An historic occasion as British Military Policemen prepare to hoist the Union Jack to receive the official entry of the British Army into Berlin. Date: 30/05/1945
ON the night of June 5 1944, the Allied began to bomb Normandy. Around 1,300 RAF plans were followed by over 1,000 Us bombers. The assault began shortly after midnight under the command of General Bernard Montgomery.
The D-Day invasion, code named Operation Overlord, the largest seaborne invasion in history, was on. And it was brutal. Portsmouth’s D-Day Museum reports that 4,413 Allied troops died on the day of the invasion.
The invasion split the Germans and their allies in Europe. Britain and her allies were winning.
On a personal note, members of my own family were involved on both sides of the war effort. On the Allied side, I have an abiding love for one grandfather who was a fireman in London’s East End. What he saw, he never told us. None of he and his brothers and sisters ever told us what they saw. They told us of the songs and the smoking and the huts. But you grow up. And you realise what they left out and why. On the other side of the battle lines, my ancestors were enslaved in the Germans’ camps.
To anyone sane, on that no more need be said here.
After years of horror, the end was in sight.
If there is one volume on the war that everyone should read it is Primo Levi’s If This is a Man, and The Truce . He ends the first book of the two by telling his readers:
“We do not believe in the most obvious and facile deduction: that man is fundamentally brutal, egoistic and stupid in his conduct once every civilised institution is taken away … We believe, rather, that the only conclusion to be drawn is that in the face of driving necessity and physical disabilities many social habits and instincts are reduced to silence.”
Never forget sounds almost glib nowadays. But D-Day stopped the Nazis demolition of mankind.
They came close to succeeding. Each of their victims was a Nazi success.
But it never did last for 1,000 years.
Thirteen liberty ships, deliberately scuttled to form a breakwater for invasion vessels landing on the Normandy beachhead lie in line off the beach, shielding the ships in shore. The artificial harbor engineering installation which was prefabricated and towed across the Channel. 1944 photo. (AP Photo)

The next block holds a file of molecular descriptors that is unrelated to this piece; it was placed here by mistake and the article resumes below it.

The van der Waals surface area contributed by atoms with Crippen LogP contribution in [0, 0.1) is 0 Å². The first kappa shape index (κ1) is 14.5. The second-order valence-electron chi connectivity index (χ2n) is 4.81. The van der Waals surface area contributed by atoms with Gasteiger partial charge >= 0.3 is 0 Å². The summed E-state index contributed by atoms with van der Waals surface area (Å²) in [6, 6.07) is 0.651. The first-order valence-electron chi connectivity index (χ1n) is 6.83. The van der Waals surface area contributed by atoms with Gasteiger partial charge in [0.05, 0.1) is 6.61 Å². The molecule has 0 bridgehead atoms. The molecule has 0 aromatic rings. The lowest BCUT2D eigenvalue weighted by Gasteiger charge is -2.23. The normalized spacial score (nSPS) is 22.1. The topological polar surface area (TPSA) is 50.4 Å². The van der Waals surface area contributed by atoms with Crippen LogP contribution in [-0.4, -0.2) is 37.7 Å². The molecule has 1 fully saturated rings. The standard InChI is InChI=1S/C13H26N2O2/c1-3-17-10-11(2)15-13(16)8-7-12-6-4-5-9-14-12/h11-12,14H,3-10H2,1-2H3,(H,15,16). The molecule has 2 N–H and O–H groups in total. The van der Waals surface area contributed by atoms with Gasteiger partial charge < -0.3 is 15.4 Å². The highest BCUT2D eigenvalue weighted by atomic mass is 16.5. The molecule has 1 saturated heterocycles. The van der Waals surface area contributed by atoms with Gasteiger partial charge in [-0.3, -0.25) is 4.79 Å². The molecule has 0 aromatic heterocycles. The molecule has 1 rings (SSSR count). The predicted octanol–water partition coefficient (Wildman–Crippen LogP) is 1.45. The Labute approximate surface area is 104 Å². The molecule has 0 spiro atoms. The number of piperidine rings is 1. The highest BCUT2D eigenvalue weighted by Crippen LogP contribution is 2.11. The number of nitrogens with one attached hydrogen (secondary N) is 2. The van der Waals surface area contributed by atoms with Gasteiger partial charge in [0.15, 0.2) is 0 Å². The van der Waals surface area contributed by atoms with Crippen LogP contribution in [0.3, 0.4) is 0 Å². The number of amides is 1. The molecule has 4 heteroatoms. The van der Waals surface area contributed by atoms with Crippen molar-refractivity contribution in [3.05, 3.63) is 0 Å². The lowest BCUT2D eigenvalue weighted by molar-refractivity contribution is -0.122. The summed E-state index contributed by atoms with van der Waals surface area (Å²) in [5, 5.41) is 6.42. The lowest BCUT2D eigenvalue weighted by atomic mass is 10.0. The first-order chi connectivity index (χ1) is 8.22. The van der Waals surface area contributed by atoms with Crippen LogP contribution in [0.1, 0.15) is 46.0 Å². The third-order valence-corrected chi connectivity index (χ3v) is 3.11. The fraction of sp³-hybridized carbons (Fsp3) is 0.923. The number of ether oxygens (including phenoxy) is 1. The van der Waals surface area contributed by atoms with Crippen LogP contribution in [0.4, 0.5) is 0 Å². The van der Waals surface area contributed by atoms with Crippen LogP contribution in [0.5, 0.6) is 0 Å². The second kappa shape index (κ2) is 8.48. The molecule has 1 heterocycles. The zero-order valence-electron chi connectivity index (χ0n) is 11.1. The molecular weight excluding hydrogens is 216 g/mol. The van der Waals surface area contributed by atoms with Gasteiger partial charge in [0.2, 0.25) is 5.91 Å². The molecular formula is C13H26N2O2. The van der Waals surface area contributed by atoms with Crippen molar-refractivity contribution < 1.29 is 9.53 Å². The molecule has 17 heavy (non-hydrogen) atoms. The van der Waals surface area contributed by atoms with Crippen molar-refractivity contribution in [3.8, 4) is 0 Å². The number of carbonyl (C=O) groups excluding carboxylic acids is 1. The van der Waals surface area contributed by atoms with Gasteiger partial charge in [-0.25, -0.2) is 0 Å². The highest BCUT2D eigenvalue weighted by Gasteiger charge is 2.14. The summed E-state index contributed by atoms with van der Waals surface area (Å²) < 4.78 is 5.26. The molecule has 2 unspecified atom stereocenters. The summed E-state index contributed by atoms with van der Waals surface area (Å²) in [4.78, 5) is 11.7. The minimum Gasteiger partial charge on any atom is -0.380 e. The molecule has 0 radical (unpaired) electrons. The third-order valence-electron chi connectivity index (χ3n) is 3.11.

The ÂBazooka BoysÂ, a squad of tank maintenance men practicing on a firing range in England, May 9, 1944, marches through a collection of General Sherman tanks, as the tank crewmen watch, while final invasion preparation are made for D-Day. The range, maintained by the British Royal Armored Corps, has at the British Eighth Army. (AP Photo)
Men of a U.S. tank division line up their General Sherman (M-4) tanks on a range in England to get in a round of firing practice with their 75 mm. guns, as preparations for D-Day reach their climax, May 9, 1944. (AP Photo)
Long row of shiny new Flying Fortresses, part of huge reserves being built up in the United Kingdom for D-Day, stands by to be flown to combat units as replacements, May 25, 1944. (AP Photo)
British women pour a mess tin of tea for men from an American convoy heading for the south coast of England during the build-up to the Normandy Landings (D-Day) of June 1944.
A small girl chats to other soldiers in the background. Picture part of PA Second World War collection.
A British Army Sherman Tank rumbles down a street on its way to a south coast port prior to the Normandy landings of 6th June 1944 (D-Day).
The wartime Censor has obliterated a sign in the background as well as the tank’s unit markings.
British reinforcement troops from the Royal Pioneers Corps and Royal Engineers embark LCI at an English port, underway to join the Allied invasion in Normandy, France, in June 1944. (AP Photo)